Are YOU At Risk Of Black Fungus Post COVID-19?

Are YOU At Risk Of Black Fungus Post COVID-19?

Under normal conditions, our body’s immune system successfully fights fungal infections such as Black Fungus. But these are not normal times, the advent of COVID-19 in our lives has affected the immunity of the COVID-affected individuals. COVID-19 infection causes a decrease in white blood cells (WBCs), our body’s defense system. These WBCs help the body fight infections and their scarcity makes our immunity weak. To add to that, the use of certain medicines such as steroids and tocilizumab as a part of COVID-19 treatment further compromises immunity.

COVID-19 affected diabetics are also at a greater risk of developing Black Fungus, especially if their diabetes is poorly controlled. Though the exact cause is unknown, it is believed to be due to the glucose overload in the tissues that provides a favorable environment for the growth of mold fungi. As per some studies, excess iron or an acidic environment in the body can also promote fungal growth.

Do not panic! Not all people with COVID catch Black Fungus.  

Nowadays, there is a buzz going around saying the probability of getting infected from Mucor is high in the COVID-19 recovered patients. However, not all COVID patients get infected with it. High-risk groups include COVID-19 positive people with either or all of the following conditions:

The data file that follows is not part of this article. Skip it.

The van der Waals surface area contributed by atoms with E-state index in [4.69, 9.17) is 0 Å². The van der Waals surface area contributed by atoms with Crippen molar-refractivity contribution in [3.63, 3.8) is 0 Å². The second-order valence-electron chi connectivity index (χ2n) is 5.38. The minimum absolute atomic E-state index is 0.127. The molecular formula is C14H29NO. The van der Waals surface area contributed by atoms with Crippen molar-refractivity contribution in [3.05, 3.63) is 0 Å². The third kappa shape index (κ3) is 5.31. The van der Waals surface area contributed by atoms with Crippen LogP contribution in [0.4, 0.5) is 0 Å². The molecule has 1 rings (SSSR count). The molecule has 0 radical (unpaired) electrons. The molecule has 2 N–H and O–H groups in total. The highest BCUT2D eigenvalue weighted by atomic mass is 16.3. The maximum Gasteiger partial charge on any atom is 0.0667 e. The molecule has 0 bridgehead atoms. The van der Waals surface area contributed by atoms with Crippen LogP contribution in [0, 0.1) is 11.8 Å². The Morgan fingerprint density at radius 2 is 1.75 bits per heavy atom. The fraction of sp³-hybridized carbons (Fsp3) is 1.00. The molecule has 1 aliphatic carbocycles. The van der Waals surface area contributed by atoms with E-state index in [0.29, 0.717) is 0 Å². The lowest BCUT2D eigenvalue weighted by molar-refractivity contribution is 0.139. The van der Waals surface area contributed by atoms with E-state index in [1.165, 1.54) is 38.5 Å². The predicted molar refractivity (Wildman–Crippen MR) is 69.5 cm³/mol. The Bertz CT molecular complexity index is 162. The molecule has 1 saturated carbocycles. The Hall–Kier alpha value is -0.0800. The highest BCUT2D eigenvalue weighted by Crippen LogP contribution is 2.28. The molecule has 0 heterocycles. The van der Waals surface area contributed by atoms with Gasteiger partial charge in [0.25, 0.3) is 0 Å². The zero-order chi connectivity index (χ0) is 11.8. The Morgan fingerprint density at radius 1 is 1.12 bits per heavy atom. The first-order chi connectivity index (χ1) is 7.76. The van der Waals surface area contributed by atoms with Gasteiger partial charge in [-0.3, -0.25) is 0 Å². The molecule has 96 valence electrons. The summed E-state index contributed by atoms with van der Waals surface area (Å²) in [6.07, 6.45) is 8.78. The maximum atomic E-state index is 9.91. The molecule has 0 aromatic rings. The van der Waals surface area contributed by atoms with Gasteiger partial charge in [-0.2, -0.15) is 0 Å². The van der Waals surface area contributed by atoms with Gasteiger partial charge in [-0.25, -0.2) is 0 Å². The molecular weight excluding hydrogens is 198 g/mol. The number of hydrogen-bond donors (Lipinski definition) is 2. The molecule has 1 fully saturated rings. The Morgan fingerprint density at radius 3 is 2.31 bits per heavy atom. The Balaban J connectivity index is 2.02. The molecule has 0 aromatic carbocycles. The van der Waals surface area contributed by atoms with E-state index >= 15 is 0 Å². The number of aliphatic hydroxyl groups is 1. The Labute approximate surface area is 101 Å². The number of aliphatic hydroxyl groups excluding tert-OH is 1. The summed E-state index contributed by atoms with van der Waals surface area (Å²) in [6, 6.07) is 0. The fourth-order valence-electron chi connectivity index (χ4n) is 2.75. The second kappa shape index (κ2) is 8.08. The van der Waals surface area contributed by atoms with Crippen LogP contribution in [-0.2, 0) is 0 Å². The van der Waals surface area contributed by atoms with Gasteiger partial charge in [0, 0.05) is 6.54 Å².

– Uncontrolled diabetes

– Took high-dose steroids therapy

– Underwent immunomodulatory therapy like tocilizumab, baricitinib, etc. 

– Had long stay in ICU.

Could There Be A Lifetime Risk Of Getting Black Fungus After COVID-19?

As per experts, while most people contracted it between 2-3 weeks after recovery from COVID-19, there could be a higher risk of mucormycosis within 6 weeks of COVID treatment. The data available is not sufficient enough to draw any conclusion. 

Can Black Fungus Be Treated?

It is a medical emergency even when clinically suspected. The treatment of this condition requires a dedicated multidisciplinary team approach to control any further spread of the infection.